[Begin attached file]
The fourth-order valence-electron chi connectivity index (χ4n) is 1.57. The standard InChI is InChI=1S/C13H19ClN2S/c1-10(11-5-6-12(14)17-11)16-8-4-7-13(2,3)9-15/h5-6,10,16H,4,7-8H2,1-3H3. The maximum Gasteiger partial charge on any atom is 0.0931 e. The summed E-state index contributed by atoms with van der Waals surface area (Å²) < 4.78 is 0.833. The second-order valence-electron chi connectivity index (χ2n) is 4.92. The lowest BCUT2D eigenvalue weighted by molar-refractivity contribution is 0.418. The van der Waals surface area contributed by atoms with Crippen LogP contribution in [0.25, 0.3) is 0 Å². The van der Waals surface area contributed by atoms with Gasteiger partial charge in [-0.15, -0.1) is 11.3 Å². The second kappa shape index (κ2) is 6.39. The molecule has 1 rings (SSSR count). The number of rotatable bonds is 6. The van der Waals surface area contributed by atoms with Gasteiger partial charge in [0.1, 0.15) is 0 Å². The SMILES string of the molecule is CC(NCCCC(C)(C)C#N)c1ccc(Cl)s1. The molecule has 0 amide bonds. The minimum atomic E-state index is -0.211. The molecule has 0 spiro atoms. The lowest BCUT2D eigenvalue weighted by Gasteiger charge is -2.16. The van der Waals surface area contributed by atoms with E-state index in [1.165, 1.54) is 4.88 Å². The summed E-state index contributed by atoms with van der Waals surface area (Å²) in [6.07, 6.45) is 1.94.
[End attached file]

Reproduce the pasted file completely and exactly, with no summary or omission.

The fourth-order valence-electron chi connectivity index (χ4n) is 1.57. The standard InChI is InChI=1S/C13H19ClN2S/c1-10(11-5-6-12(14)17-11)16-8-4-7-13(2,3)9-15/h5-6,10,16H,4,7-8H2,1-3H3. The maximum Gasteiger partial charge on any atom is 0.0931 e. The summed E-state index contributed by atoms with van der Waals surface area (Å²) < 4.78 is 0.833. The second-order valence-electron chi connectivity index (χ2n) is 4.92. The lowest BCUT2D eigenvalue weighted by molar-refractivity contribution is 0.418. The van der Waals surface area contributed by atoms with Crippen LogP contribution in [0.25, 0.3) is 0 Å². The van der Waals surface area contributed by atoms with Gasteiger partial charge in [-0.15, -0.1) is 11.3 Å². The second kappa shape index (κ2) is 6.39. The molecule has 1 rings (SSSR count). The number of rotatable bonds is 6. The van der Waals surface area contributed by atoms with Gasteiger partial charge in [0.1, 0.15) is 0 Å². The SMILES string of the molecule is CC(NCCCC(C)(C)C#N)c1ccc(Cl)s1. The molecule has 0 amide bonds. The minimum atomic E-state index is -0.211. The molecule has 0 spiro atoms. The lowest BCUT2D eigenvalue weighted by Gasteiger charge is -2.16. The van der Waals surface area contributed by atoms with E-state index in [1.165, 1.54) is 4.88 Å². The summed E-state index contributed by atoms with van der Waals surface area (Å²) in [6.07, 6.45) is 1.94.